Wednesday, January 12, 2011

Massachusetts coat of arms.pngStorm Pounds Boston After Dumping New Snow on New York

By Brian K. Sullivan - Jan 12, 2011 12:18 PM MT
A storm that dropped more than 9 inches of new snow on New York City pounded Boston with blizzard conditions, disrupting travel and prompting Massachusetts’ governor to declare a state of emergency.
More than 2,900 flights were canceled, mostly in the Northeast, according to airline reports compiled by Bloomberg. Amtrak suspended service between New York and Boston after a tree fell on an overhead power line near Sharon, Massachusetts, and the National Weather Service reported downed trees and power lines across the area.
Heavy snow will fall in waves on Boston and eastern New England for the rest of the day, said Alan Dunham, a weather service meteorologist in Taunton, Massachusetts. The storm was off the coast of Massachusetts at midday and strengthening, Dunham said.
“It will take a couple of hours for some these heavier bands to come through,” Dunham said. “There will be spots that see a foot and a half to two feet of snow by the time it is all said and done.”
Boston officials shut public schools, asked non-essential city workers to stay home and urged other businesses to let employees work from home, according to the city website. Governor Deval Patrick mobilized 250 National Guard troops and opened three shelters.
Power Failures
More than 71,000 customers were without power in Massachusetts and Rhode Island, according to statements from NStar and National Grid. Heating oil futures surged to a 27- month high on the New York Mercantile Exchange on speculation that snow and cold in the Northeast will increase demand for heating fuel.

In Maine, state offices will close at 3 p.m. because of the snow, according to a statement. About 29 inches of snow had fallen in Newtown, Connecticut, by 1 p.m., according to that state’s Department of Emergency Management & Homeland Security.

Cities across the U.S. Northeast deployed thousands of plows and sand-spreaders to tackle the second major snowstorm in a little more than two weeks.

New York City declared a weather emergency, urging people to stay off the roads, as the storm moved in. Public schools remained open.

New York Snowfall

More than 12 inches of snow fell on parts of the Bronx and northern New Jersey while Central Park had received 9.1 inches as of 7 a.m., when skies over Manhattan began to clear, the weather service said. A winter storm warning for the city remains in effect until 7 p.m. The storm combined two systems, one from the Midwest and another that dropped snow across the South earlier this week, forcing the governors of Georgia and South Carolina to declare emergencies.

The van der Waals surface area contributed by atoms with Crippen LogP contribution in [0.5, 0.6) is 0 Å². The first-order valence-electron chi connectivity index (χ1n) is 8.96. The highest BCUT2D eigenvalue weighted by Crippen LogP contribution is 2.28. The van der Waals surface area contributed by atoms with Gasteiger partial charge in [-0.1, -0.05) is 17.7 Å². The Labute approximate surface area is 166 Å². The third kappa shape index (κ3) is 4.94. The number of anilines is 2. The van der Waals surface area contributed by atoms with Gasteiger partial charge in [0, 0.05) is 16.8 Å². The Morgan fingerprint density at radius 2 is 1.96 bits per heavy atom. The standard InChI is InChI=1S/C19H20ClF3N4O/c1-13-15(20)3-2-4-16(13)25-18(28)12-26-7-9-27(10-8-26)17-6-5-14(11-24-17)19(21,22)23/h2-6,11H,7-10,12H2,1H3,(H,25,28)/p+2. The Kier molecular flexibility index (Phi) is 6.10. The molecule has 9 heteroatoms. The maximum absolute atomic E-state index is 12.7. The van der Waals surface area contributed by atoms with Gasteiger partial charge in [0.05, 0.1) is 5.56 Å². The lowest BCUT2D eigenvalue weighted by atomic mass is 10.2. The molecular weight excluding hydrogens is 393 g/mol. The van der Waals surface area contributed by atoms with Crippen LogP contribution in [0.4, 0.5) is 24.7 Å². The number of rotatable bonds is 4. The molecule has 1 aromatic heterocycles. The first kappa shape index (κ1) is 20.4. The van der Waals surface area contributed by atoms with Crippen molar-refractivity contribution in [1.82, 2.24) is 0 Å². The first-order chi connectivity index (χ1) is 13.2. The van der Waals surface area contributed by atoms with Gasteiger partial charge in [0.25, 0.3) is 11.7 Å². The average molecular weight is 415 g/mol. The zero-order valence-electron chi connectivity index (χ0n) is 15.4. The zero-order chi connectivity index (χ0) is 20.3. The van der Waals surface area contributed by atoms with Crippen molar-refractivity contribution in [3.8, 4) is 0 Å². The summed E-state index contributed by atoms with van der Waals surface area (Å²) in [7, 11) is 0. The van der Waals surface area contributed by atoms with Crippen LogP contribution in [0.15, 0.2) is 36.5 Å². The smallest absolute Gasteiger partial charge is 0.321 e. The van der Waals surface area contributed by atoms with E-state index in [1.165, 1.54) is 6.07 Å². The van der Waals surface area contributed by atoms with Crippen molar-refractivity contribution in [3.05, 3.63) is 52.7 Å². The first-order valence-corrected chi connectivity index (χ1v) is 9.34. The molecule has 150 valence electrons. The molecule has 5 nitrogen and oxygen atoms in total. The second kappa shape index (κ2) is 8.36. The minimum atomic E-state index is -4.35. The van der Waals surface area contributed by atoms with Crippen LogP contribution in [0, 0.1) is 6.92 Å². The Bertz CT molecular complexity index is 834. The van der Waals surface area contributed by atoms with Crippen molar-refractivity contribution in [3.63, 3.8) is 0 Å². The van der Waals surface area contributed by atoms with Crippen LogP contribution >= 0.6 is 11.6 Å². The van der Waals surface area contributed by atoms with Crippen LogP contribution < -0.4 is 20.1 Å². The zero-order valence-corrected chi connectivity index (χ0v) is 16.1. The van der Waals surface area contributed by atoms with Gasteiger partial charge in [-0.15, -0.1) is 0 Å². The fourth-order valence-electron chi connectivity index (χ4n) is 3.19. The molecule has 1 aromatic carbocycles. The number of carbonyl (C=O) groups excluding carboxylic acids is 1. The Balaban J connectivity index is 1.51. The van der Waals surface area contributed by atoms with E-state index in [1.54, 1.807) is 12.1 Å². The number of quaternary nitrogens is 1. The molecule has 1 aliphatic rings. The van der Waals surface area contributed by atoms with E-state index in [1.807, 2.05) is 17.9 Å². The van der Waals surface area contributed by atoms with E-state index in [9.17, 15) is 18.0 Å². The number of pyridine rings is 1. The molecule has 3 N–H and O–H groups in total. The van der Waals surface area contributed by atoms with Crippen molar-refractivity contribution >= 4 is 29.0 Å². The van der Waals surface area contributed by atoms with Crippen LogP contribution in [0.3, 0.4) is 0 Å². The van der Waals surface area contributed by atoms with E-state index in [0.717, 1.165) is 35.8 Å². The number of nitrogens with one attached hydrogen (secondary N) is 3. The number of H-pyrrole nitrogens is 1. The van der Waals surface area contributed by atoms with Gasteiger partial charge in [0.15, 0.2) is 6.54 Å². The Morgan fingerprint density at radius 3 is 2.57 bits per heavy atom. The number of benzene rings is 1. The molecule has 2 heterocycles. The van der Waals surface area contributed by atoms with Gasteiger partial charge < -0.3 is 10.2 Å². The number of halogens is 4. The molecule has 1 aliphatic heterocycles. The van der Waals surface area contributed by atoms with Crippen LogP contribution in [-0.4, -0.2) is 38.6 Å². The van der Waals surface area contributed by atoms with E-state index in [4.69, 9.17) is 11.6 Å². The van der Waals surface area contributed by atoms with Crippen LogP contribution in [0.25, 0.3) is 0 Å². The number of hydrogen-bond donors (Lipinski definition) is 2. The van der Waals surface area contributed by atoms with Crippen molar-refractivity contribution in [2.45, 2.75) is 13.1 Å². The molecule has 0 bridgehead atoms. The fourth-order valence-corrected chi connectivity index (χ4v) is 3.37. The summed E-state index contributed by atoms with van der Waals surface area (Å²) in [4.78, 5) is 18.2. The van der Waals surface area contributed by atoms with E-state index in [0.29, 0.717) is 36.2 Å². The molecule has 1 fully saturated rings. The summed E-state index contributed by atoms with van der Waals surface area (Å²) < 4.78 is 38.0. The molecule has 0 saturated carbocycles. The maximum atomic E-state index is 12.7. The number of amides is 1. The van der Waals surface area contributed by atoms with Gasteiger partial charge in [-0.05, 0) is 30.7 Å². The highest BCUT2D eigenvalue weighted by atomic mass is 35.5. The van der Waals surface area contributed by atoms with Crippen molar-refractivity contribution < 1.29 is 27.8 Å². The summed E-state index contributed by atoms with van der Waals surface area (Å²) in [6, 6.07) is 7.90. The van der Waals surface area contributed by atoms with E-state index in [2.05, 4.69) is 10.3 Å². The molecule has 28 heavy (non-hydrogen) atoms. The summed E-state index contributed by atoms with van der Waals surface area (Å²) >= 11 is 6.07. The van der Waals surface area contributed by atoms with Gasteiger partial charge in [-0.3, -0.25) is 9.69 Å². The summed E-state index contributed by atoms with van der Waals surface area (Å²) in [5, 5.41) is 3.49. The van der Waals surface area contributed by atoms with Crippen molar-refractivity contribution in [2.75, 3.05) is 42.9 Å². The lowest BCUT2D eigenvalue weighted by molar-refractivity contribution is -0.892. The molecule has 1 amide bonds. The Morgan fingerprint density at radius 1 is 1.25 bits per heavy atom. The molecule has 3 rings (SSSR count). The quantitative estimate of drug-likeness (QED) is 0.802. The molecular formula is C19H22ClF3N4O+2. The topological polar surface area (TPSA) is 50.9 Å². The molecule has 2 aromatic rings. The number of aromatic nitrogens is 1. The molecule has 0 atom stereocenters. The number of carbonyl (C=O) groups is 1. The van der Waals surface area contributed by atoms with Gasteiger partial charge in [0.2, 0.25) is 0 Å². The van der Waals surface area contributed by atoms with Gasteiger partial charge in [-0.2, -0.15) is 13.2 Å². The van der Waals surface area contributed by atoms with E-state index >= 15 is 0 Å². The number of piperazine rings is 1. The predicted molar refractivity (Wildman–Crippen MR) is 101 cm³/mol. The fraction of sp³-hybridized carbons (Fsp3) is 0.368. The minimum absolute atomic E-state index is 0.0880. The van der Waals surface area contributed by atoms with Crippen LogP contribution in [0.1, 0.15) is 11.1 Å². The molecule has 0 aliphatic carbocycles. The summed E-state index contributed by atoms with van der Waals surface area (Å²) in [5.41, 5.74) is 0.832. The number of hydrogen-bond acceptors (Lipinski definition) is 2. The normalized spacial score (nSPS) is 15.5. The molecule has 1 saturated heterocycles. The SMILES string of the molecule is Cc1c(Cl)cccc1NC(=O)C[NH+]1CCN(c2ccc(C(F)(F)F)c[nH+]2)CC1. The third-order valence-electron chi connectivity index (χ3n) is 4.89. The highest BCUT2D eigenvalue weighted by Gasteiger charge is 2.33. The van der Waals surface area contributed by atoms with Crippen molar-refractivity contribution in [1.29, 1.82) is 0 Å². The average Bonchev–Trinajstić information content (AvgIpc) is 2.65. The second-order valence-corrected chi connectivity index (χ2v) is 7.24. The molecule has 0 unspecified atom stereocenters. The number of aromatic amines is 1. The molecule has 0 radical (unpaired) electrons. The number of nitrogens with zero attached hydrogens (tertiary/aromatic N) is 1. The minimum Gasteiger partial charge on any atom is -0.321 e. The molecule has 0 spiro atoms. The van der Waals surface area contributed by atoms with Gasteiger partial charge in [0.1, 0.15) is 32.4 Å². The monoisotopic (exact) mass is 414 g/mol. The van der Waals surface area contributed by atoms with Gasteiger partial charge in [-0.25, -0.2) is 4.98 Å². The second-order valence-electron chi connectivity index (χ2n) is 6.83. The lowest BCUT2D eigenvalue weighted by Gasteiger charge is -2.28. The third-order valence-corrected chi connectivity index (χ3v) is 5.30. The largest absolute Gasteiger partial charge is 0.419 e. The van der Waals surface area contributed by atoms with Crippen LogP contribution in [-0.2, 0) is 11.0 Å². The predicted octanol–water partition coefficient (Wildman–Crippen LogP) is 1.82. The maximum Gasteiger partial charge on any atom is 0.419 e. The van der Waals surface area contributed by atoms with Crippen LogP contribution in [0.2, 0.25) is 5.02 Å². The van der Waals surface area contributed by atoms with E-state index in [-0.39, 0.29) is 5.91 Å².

New York City had 1,700 plows ready along with 365 salt trucks to tackle the municipal street cleanup, according to Mayor Michael Bloomberg, founder and majority owner of Bloomberg LP, parent of Bloomberg News.

Crews were equipped with video feeds and GPS systems to pinpoint trouble spots, he said at a press conference yesterday.
The Metropolitan Transportation Authority, which operates New York City’s buses and subways, deployed de-icers and snow blowers and said all services were operational today. During a post-Christmas blizzard, 600 buses stalled and hundreds of commuters were stranded.

Christmas Storm

The storm that struck New York and the Northeast Dec. 26 and Dec. 27 dropped at least 20 inches of snow on Central Park and forced the cancellation of more than 8,000 flights. Some New York City streets were unplowed for days and garbage pickups were backlogged.

Bloomberg said today that the city’s 6,000 miles of streets would be plowed twice by the end of the day.

“Our goal for this storm was not merely to get back to business as usual,” Bloomberg said during a news conference at Emergency Operations headquarters in Brooklyn. “Our goal was to deploy a more effective snow response operation than ever, more aggressive and more accountable, based on the lessons learned from the last storm, and that’s what we’ve done.”

Forecasters are already looking ahead at a system that may arrive by the middle of next week, said Matt Rogers, president of Commodity Weather Group LLC, a commercial forecaster in Bethesda, Maryland.

Rogers said the computer models aren’t clear on the exact track the storm will take.
“But the bottom line is that by next week, we’ll be battling another winter storm threat,” he said.

To contact the reporter on this story: Brian K. Sullivan in Boston at
To contact the editor responsible for this story: Dan Stets at
Enhanced by Zemanta

No comments: